Mom and I heard the news of his death a week earlier. He’d been severely hit in a car accident and didn’t make it out alive. Mom had thrown the phone across the room, cursing and crying at the same time. I was simply bewildered. Perhaps because to me, he was a stranger, merely someone who caused my fists to tense whenever his name was spoken.

Aggravated by the thoughts swirling in my mind, I needed an escape. It was difficult to transport my kayak to the lake by myself, but I managed. As I climbed into it, the movement sent waves in expanding circles until they disappeared back into the still lake. My arms moved the double-bladed paddle in a rapid, rhythmic motion. As my muscles began to ache, I allowed the kayak to glide over the water as weightless as a feather caught by a breeze. Dropping my nagging arms to my side, my hand grazed over the pocket of my ripped jeans. A material crinkled at my touch. As I cautiously lifted it up, I remembered shoving it deep into my pocket earlier, attempting to be rid of it. The photograph held the weight of memories, trapping them until particular eyes released them with all the emotions attached. It was a time machine. One glance and I was back with my dad. In the picture, we sat on our old brown couch, curled up underneath a blanket. I was giggling hysterically as his fingers tickled my stomach. Though the sun had sunk and darkness hung above, he made me laugh. It was before the hurt and hatred. Time was frozen, and we appeared happy. Our laughs never fading. Our bond never breaking. It was simply him and I, before the pain in the future.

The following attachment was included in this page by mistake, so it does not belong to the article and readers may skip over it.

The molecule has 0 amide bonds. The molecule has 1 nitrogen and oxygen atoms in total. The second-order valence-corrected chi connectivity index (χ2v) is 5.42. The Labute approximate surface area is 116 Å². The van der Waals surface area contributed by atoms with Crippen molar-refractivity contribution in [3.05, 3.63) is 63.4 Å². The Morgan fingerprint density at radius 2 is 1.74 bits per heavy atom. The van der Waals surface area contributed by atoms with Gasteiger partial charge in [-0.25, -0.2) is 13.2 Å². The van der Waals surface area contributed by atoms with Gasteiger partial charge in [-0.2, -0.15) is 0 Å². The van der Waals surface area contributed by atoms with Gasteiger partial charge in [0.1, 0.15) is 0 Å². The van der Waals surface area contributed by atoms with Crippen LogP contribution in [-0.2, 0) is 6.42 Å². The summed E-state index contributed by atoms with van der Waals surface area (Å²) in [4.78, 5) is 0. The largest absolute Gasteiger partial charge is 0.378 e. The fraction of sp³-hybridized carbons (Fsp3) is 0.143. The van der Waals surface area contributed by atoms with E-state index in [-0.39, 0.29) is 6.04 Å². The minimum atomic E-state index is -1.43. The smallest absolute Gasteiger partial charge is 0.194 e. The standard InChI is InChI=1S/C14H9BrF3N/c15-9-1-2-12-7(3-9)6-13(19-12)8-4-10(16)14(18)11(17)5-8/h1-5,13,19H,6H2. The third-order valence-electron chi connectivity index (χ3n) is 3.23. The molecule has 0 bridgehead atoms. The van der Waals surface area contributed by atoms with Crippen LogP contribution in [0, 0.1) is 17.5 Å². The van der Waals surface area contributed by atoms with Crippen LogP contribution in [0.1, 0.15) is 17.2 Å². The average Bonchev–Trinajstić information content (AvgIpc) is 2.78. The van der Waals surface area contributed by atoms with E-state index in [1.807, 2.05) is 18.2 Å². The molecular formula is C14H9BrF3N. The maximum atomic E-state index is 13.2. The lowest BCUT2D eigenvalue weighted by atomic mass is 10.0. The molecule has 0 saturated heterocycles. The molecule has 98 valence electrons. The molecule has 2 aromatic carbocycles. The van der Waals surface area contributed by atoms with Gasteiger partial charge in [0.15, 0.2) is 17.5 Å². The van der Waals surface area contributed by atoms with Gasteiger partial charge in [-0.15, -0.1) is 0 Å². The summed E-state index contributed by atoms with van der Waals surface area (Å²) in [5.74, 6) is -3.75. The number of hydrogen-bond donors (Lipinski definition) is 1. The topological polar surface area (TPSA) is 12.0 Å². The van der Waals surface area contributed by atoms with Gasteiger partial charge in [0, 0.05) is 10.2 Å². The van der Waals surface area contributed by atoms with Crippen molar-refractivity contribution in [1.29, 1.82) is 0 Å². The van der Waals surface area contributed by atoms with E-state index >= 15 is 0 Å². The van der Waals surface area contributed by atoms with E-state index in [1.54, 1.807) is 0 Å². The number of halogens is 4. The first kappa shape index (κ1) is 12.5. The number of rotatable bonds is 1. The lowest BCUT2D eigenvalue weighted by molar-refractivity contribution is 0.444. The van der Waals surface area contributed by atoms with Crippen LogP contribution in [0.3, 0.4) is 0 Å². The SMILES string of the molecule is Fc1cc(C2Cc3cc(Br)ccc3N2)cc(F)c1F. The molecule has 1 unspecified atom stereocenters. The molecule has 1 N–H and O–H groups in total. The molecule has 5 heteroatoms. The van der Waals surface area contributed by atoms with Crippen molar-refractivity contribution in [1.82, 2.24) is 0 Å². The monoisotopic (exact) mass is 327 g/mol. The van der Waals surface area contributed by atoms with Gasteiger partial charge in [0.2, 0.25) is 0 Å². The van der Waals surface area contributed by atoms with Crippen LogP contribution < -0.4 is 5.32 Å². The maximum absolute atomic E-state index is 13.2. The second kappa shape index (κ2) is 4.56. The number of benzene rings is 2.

I hadn’t realized I was crying until a teardrop fell on the photograph. Instantly wiping it away, I wondered for the hundredth time why he left me. Didn’t he enjoy our jokes and stories and piggy-back rides through the house as much as I did? Yet as I continued to study the picture, I realized I wasn’t angry. The unknown had always scared me, so when he left without an explanation, I was frightened. I fell into the darkness with him. I wanted answers so badly I began to make them up. But he wasn’t a monster. He got consumed by the darkness and didn’t know how to escape.